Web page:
In addition to the four meetings, have regular, but informal discussions on how he or she is doing and what they need to succeed. It could include a quick chat in the hallway, lunch room or on the shop floor.
This may be a good time to give them “instructive feedback” on how they are doing and what they need to start doing or stop doing to stay on track and make progress toward their goals.
Remember the old but golden saying, “your employees don’t care how much you know, until they know how much you care.” That care comes from you in the form of you taking the time to talk with them, guide them, and coach them on their journey to becoming better at what they do.
One of my clients shared with me how, on one occasion, he used this approach with one of his managers. This manager is a hard working, diligent individual, but sometimes he did not think through how he managed some of his direct reports. He was leading his department meetings in a non productive manner. The meetings were dry and not inspiring. There was no time allotted for informal conversation or development of camaraderie.
With a little coaching from the owner, this manager learned how to make the meetings more meaningful and productive. His new approach had a direct impact on the effect of his relationship with his team members. As a result, they became more involved and contributed to the meetings.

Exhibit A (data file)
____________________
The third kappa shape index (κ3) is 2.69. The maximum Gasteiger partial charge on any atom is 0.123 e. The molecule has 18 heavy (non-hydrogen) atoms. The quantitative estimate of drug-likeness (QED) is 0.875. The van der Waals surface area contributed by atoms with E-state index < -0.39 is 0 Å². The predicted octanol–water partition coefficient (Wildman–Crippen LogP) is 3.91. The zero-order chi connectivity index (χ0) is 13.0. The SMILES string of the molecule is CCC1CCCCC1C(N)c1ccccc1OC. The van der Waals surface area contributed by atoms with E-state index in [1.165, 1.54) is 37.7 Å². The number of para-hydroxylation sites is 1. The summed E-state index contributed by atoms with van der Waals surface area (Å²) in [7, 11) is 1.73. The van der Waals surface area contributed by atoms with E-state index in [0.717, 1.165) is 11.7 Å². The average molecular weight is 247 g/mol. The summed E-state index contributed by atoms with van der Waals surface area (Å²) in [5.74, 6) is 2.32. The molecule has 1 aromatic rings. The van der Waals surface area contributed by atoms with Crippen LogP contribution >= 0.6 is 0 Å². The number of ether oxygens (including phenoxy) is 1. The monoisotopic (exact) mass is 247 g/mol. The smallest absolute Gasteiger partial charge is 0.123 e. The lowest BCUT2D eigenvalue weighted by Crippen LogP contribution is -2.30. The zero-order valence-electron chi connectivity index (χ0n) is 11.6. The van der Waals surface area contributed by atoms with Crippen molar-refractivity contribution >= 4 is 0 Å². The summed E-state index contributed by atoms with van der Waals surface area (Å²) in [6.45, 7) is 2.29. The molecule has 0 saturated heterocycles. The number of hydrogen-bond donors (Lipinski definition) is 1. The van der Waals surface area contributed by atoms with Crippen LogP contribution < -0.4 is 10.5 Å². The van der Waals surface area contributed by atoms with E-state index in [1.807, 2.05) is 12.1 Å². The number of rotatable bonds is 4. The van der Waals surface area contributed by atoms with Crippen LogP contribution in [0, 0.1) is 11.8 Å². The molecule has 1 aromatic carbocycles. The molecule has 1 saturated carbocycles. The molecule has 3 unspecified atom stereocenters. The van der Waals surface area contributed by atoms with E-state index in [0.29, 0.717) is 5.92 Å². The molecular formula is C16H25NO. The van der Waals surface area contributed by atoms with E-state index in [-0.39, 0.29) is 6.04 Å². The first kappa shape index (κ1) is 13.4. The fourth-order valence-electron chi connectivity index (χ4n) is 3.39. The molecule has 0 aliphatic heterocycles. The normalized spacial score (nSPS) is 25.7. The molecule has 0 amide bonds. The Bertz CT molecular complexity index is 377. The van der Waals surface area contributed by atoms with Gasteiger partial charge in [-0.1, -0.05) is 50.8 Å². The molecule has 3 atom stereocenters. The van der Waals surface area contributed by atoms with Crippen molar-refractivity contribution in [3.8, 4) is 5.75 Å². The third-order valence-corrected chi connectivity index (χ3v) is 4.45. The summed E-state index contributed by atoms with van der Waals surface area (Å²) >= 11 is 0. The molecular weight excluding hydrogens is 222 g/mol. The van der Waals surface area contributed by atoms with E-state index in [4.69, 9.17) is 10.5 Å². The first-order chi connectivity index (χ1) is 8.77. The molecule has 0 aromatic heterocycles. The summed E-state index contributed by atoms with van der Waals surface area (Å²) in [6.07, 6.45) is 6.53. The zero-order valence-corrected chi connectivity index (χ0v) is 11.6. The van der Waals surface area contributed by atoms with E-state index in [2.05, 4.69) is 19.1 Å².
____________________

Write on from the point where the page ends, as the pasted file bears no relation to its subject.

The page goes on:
They helped to identify what needed to happen to improve productivity. They took ownership of what needed to happen. This led to them being more motivated to follow through on the actions that needed to be implemented to get the results the company wanted.
When the goals that you help your team members to identify are in alignment with your company’s overall mission statement, they become even more powerful. This is why I am constantly encouraging my clients to make sure their mission statement is current and up to date.
So, let’s talk about your company’s mission statement in your company. As a leader in your organization, it is mandatory that you make sure your mission statement is current, relevant and up to date. There is no better way to update your company mission statement than by revisiting it on an annual basis.
This is the perfect time to get your leadership team involved. Remember, “People don’t argue with their own data”. As the supervisor I used as an example above proved to us, when team members have a chance to be part of the process that creates solutions, they are more apt to take actions to ensure they become a reality.
A good time to tackle the revising of your mission statement is at an annual retreat held off site. Holding it off site helps to minimize interruptions and build camaraderie. I recommend you bring in an outside consultant to facilitate this activity. It allows you to be a participant and not have to worry about conducting the event.
By getting your team to clearly focus on this opportunity to shape the future of your business or organization, you are tapping into their creative talents. As it has been said, “No one is as smart as all of us”. Everyone’s IQ goes up when they are able to tap into each others’ intelligence.
So, to summarize: stop doing performance appraisals. Start doing employee development plans. Tie them into your revised mission statement and watch your company soar!